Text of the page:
Q. Why did Cisco develop the Visual Networking Index (VNI) Forecast?
A. The ramifications of prior Internet traffic growth rates prompted Cisco to develop a realistic forecast that is based on multiple levels and sources of real data and projections. This data is of great interest to Cisco, but we also expect that our customers (in all segments) and the industry at large can benefit from our findings.
Q. What is visual networking?
A. Consumer and business IP networking trends are largely generated by video and by social networking and collaboration technologies (such as Web 2.0 applications), the combination of which is termed visual networking. A visual networking experience can range from a prearranged Cisco TelePresence® meeting to the upload or download of video and multimedia content to and from any device a consumer chooses: TV, PC, mobile handset, or any of the new consumer devices available today, such as e-readers, digital photo frames, and video cameras.
Q. What is an exabyte? What is a zettabyte?
A. An exabyte is 1,000,000,000 gigabytes. A zettabyte is 1,000 exabytes. Figure 1 shows examples of data that reaches such scales.
Figure 1. The Petabyte, Exabyte, Zettabyte, and Yottabyte Scales
About the Cisco VNI Global Mobile Data Traffic Forecast, 2012-2017
Q. What is the Cisco® VNI Global Mobile Data Traffic Forecast?
A. The Cisco VNI Global Mobile Data Traffic Forecast projects future mobile data traffic over cellular networks-for example, second-, third-, or fourth-generation (2G, 3G, or 4G) networks or radio networks. The mobile data traffic forecast is part of the comprehensive Cisco VNI. The Cisco VNI Global Mobile Data Traffic Forecast is published annually in February. The comprehensive Cisco VNI Forecast is published annually in June, and includes a fixed IP traffic forecast as well as the updated Mobile Data Traffic Forecast of the same year.
Q. Why does Cisco develop and maintain the Cisco VNI Global Mobile Data Traffic Forecast?
A. Although mobile data traffic has historically been a small percentage of overall global IP traffic, mobile data traffic is expected to grow at a 66 percent compound annual growth rate (CAGR) from 2017-2017, three times faster than the growth of global IP fixed traffic during the same period. Given the rapid growth and changing dynamics in the mobile data space, this data is of great interest to Cisco. We also expect that our customers (in all segments) and the industry at large can benefit from our findings.
Q. Does the Cisco VNI Global Mobile Data Traffic Forecast include Wi-Fi?
A. Wi-Fi is not included, except in the calculation of traffic offloaded from the mobile network (along with femtocell). Wi-Fi is included as a fixed network component in the comprehensive VNI Traffic Forecast.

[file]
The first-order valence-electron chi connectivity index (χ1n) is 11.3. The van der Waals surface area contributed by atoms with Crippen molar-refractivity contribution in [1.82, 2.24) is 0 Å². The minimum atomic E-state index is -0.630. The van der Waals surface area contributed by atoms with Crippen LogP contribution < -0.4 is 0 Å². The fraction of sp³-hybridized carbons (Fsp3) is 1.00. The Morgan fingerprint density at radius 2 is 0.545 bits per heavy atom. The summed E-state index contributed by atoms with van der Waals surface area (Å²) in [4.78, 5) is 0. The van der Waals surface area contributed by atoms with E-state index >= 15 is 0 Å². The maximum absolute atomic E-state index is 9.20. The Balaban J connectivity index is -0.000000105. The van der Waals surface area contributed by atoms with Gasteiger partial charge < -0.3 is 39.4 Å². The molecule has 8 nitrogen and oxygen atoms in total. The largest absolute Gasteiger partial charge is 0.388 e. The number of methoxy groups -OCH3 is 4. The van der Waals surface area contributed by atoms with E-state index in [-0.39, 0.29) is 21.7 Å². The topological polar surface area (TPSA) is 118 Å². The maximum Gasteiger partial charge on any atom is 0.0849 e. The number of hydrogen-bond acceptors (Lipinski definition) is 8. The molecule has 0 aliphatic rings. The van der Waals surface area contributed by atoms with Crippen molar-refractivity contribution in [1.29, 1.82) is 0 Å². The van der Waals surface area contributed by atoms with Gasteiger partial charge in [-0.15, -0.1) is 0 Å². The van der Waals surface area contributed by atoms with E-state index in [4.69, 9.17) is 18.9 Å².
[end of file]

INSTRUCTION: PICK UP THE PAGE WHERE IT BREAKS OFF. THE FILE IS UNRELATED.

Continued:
Q. What was the global mobile data traffic growth rate in 2012?
A. In 2012, global mobile data traffic grew more than 70 percent year over year, to 855 petabytes a month. Mobile data traffic growth varied by region, with the slowest growth experienced by Western Europe at 44 percent, and the highest growth rates experienced by Middle East and Africa (101 percent) and Asia Pacific (95 percent).
Q. What were the reasons behind the mobile data traffic slowdown in Western Europe in 2012?
A. There are three key reasons for the lower mobile data traffic growth in Europe last year:
• The implementation of tiered mobile data packages. First introduced in 2009 and 2010, the majority of mobile users have now been migrated to tiered plans. Many operators across the globe have eliminated unlimited data plans.
• A slowdown in the number of mobile-connected laptop net additions. The number of mobile-connected laptops in Europe declined from 33.8 million at the end of 2011 to 32.6 million at the end of 2012. Europe was the only region to experience a decline; all other regions exhibited flat-to-positive growth. Because mobile-connected laptops have historically been a major contributor to mobile data traffic volume, the slowing growth has had a significant impact on our estimates.
• An increase in the amount of mobile traffic offloaded to the fixed network. Operators have encouraged the offload of traffic onto Wi-Fi networks, and offload rates continue to be high around the world. Tablet traffic that might have migrated to mobile networks has largely remained on fixed networks.
Q. What is the future outlook for mobile data traffic growth based on the updated forecast?
A. Major findings of the Cisco VNI Global Mobile Data Forecast, 2012-2017 include the following.
• By 2017, global mobile data traffic will reach 11.2 exabytes per month, or a run rate of 134 exabytes annually.
• Smartphones will be 68 percent of total mobile data traffic in 2017, compared to 44 percent in 2012.
• 4G connections will be 10 percent of total mobile connections in 2017, and 45 percent of mobile data traffic.
• Global mobile network connection speeds doubled in 2012 and will increase sevenfold by 2017, reaching 3.9 Mbps.
• 46 percent of global mobile data traffic will be offloaded in 2017, up from 33 percent in 2012.
• By 2017, 66 percent of the world's mobile data traffic will be video, up from 51 percent in 2012.
• The Middle East and Africa will have the strongest mobile data traffic growth of any region at 104 percent CAGR, followed by Asia Pacific at 84 percent and Central and Eastern Europe at 83 percent.
• Globally, 73 percent of smartphones and tablets will be IPv6-capable in 2017, up from 41 percent in 2012.
Q. In the 2012 Cisco VNI Global Mobile Data Forecast, you predicted a 2011-2016 global CAGR of 78 percent. In this update, you predict a 2012-2017 global CAGR of 66 percent. Why is the projected global growth rate slowing?
A. The slight slowing in the growth rate is a typical example of S-curve growth, but the actual amount of traffic continues to represent significant growth. Although the growth in 2017 is projected to be 50 percent year-over-year, down from 70 percent in 2012, the net new traffic between 2016 and 2017 will be 3.7 exabytes per month, which is four times higher than the total volume of mobile data traffic in 2012.